Poetry Friday: Quilt Alphabet
Overheard in the First Grade

Buzz, Buzz

MotherReader is thinking about the differences between fiction and nonfiction picture books and how some titles toe the line between the two categories. Being certain that a book is nonfiction, she says, is "certainly easy when your book is titled Bees and it's all facts about, you know, bees."

Her comment sent me scurrying to the shelves for Honeybees, written by Deborah Heiligman and illustrated by Carla Golembe. Sporting good information and lots of bright colors, it's a picture book that my son and I read often a few years back. Bees haunted Junior's preschool playground in the summer, and he was terrified of them—and found them endlessly compelling and worthy of many conversations. He still can watch those honeycomb things with live bees that you see in nature centers forever. I bet that when he spots Honeybees this afternoon, he'll want to read it again.

Honeybees is straight-up nonfiction; it's not one of those line-toers that MotherReader mentions. For more facts, don't miss the Nonfiction Monday roundup at Picture Book of the Day, which will be posted later this afternoon.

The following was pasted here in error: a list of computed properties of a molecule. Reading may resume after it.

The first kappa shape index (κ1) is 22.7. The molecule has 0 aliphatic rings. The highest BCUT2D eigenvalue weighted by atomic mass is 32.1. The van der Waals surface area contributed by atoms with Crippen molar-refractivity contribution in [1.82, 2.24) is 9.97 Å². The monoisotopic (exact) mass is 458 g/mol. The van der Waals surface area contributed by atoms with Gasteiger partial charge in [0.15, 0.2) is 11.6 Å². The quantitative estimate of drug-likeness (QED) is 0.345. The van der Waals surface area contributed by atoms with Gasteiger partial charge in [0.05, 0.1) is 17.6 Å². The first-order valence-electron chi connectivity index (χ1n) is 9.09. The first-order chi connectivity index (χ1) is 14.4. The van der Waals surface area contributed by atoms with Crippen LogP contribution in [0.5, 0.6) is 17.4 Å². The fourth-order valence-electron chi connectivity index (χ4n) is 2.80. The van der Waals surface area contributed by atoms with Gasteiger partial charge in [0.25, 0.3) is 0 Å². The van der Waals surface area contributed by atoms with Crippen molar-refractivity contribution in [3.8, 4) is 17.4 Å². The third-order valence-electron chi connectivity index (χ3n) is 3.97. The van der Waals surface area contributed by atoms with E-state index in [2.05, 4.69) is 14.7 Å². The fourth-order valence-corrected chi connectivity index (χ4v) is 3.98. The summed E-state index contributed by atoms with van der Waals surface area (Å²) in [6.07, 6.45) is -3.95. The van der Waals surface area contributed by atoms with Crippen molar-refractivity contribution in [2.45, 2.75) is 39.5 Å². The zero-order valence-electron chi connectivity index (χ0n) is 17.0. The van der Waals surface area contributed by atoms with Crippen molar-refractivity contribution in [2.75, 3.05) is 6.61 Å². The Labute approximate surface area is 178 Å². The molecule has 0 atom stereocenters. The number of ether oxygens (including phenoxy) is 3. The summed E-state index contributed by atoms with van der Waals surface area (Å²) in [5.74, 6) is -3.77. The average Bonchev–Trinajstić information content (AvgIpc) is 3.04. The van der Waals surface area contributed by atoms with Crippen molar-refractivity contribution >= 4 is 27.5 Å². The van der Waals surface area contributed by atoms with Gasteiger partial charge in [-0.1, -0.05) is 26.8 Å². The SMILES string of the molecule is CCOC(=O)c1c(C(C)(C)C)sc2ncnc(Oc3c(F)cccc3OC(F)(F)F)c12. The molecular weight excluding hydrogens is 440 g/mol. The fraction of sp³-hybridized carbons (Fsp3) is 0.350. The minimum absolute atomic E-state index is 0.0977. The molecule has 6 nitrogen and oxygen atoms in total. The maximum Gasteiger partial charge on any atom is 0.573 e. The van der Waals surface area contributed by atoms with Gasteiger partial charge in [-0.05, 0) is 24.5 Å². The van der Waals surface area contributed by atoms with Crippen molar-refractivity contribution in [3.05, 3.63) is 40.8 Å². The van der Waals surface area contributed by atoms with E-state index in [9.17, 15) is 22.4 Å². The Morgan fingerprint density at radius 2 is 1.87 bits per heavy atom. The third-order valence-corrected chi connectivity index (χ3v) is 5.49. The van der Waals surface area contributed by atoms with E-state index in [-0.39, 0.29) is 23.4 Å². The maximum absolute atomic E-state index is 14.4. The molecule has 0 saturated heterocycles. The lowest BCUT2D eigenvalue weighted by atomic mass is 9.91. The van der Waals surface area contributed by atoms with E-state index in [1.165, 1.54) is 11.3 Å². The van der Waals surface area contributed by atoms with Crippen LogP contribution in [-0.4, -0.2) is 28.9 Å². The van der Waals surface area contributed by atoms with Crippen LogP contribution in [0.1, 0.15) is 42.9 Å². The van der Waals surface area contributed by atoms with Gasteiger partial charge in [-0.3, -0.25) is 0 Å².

by Deborah Heiligman
National Geographic Society, 2002; 2007 (paperback edition)
32 pages
ISBN: 9781426301575


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Thanks for buzzing about my book!
I wrote Honeybees because my younger son was terrified of bees--having been stung on his first day of preschool. Of course once I started researching I found out that he was stung by a wasp...not a honeybee. I loved writing about honeybees and I love talking about them, too--they are remarkable creatures. I was upset that the movie that recently came out got so much wrong--for one thing, worker bees are females! (Disclaimer: I didn't see it; just read about it, so I won't say more.) But I digress. The main reason for this post was to say thanks and tell you a little bit about the genesis of the book. DH

Deborah, thanks for stopping by! Every time I see your book I smile, thinking of how often we read it. My now 8-year-old son did read it for his reading homework the other night, and enjoyed it again.

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